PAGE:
Mortality predictors in disabling chronic obstructive pulmonary disease in old age.Age Ageing. 2002 Mar; 31(2):137-40.AA
prospectively to evaluate predictors of mortality in elderly patients with disabling chronic obstructive pulmonary disease.
137 (69 men) outpatients, aged 60-89 (mean 73) years with symptomatic disabling chronic obstructive pulmonary disease. We collected baseline demographic and physiological data. Subjects completed the Manchester Respiratory Activities of Daily Living Questionnaire, the Brief Assessment Schedule Depression Cards a screening questionnaire for depression, the Breathing Problems Questionnaire measuring quality of life, and the Montgomery Asberg Depression Rating Scale measuring severity of depression. All subjects were followed prospectively and survival and mortality data were confirmed by contacting general practitioners and scrutinising hospital notes at 30 months.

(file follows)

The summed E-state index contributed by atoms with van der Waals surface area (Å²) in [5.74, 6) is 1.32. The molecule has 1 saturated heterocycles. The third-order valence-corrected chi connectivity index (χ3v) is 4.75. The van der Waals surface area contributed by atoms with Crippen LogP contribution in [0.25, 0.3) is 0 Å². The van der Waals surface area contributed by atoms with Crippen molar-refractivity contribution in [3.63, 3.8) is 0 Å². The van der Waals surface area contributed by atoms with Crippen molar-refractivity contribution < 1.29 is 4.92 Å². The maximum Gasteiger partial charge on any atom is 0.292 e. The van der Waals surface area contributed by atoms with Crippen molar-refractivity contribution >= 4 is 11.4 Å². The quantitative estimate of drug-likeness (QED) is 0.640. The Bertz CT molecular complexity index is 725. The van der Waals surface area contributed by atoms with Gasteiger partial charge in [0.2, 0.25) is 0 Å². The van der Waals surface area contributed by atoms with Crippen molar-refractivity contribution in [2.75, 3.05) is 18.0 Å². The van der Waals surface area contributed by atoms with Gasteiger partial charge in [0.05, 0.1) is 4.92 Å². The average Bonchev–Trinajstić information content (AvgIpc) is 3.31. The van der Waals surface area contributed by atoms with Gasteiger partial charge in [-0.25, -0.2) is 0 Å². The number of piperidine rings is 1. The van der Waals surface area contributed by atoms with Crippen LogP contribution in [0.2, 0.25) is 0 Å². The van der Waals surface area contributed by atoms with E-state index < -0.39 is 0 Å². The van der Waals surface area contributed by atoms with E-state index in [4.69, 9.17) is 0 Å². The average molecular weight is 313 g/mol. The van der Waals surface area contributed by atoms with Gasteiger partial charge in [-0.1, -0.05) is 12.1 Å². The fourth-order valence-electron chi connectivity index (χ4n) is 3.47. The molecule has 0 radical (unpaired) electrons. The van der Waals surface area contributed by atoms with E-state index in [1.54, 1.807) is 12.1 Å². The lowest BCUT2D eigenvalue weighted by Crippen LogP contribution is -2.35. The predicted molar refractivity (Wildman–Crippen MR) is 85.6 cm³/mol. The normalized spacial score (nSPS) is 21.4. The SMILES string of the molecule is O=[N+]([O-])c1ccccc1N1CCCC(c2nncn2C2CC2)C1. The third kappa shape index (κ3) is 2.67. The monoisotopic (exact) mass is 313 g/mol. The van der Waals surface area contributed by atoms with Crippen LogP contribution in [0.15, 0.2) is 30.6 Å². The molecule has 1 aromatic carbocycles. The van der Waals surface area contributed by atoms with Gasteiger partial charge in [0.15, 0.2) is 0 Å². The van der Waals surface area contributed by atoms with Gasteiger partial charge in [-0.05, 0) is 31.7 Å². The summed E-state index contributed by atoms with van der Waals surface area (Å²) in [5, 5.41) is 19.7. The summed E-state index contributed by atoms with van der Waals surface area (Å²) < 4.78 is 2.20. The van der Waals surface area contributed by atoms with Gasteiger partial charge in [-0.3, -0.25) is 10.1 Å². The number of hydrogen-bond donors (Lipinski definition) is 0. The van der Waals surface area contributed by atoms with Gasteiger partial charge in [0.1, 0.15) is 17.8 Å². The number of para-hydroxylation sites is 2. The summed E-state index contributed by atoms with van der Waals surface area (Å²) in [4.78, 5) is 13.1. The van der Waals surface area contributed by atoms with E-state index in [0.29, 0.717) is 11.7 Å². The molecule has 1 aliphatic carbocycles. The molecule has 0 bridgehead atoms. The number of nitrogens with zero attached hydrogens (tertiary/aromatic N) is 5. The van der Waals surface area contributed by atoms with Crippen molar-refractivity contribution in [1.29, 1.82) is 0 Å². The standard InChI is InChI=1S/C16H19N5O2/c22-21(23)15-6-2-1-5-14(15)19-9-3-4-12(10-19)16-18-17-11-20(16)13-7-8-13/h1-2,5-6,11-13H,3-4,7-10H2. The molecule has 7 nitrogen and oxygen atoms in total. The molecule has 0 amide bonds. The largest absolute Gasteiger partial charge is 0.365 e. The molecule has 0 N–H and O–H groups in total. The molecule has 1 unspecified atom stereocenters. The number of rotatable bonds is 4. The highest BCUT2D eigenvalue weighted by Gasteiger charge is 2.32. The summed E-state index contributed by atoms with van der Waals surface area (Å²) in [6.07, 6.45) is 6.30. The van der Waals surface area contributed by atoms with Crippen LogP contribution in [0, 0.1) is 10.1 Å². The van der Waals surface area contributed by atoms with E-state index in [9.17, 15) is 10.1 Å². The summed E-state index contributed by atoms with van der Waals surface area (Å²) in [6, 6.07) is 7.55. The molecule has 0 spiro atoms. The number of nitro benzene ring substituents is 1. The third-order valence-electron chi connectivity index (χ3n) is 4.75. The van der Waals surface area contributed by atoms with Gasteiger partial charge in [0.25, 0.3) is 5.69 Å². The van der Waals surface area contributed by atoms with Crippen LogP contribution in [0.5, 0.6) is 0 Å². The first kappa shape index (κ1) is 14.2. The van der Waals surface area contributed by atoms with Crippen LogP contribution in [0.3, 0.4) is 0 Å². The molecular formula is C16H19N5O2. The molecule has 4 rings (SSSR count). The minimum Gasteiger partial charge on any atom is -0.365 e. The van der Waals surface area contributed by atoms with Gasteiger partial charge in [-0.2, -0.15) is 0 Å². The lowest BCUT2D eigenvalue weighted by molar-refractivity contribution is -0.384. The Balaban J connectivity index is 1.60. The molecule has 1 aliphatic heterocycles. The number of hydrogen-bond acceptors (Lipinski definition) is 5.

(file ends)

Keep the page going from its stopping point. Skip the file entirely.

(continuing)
the mean (standard deviation) of one second forced expiratory volume was 0.89 (0.3) litres. At 30 months, 44 patients (21 men, aged 61-89 [mean 75] years: 32% of the total) had died. Mean (standard deviation) baseline one second forced expiratory volume of those dying was 0.71 (0.2) litres. On logistic regression analysis, predictors of mortality were: Manchester Respiratory Activities Of Daily Living Questionnaire score (odds ratio=0.88, 95% confidence interval=0.80-0.97); pre-bronchodilator one second forced expiratory volume (odds ratio=0.04, confidence interval=0.005-0.32); body mass index (odds ratio=0.87, confidence interval=0.79-0.97); and long term oxygen therapy (odds ratio=3.17, confidence interval=1.04-8.36). Current smoking status, pack-years smoked, depression scores, quality of life scores, co-morbid diseases and social class did not predict mortality.
disability, use of long-term oxygen therapy, pre-bronchodilator lung function and body-mass index were independent predictors of mortality in elderly patients with severe chronic obstructive pulmonary disease.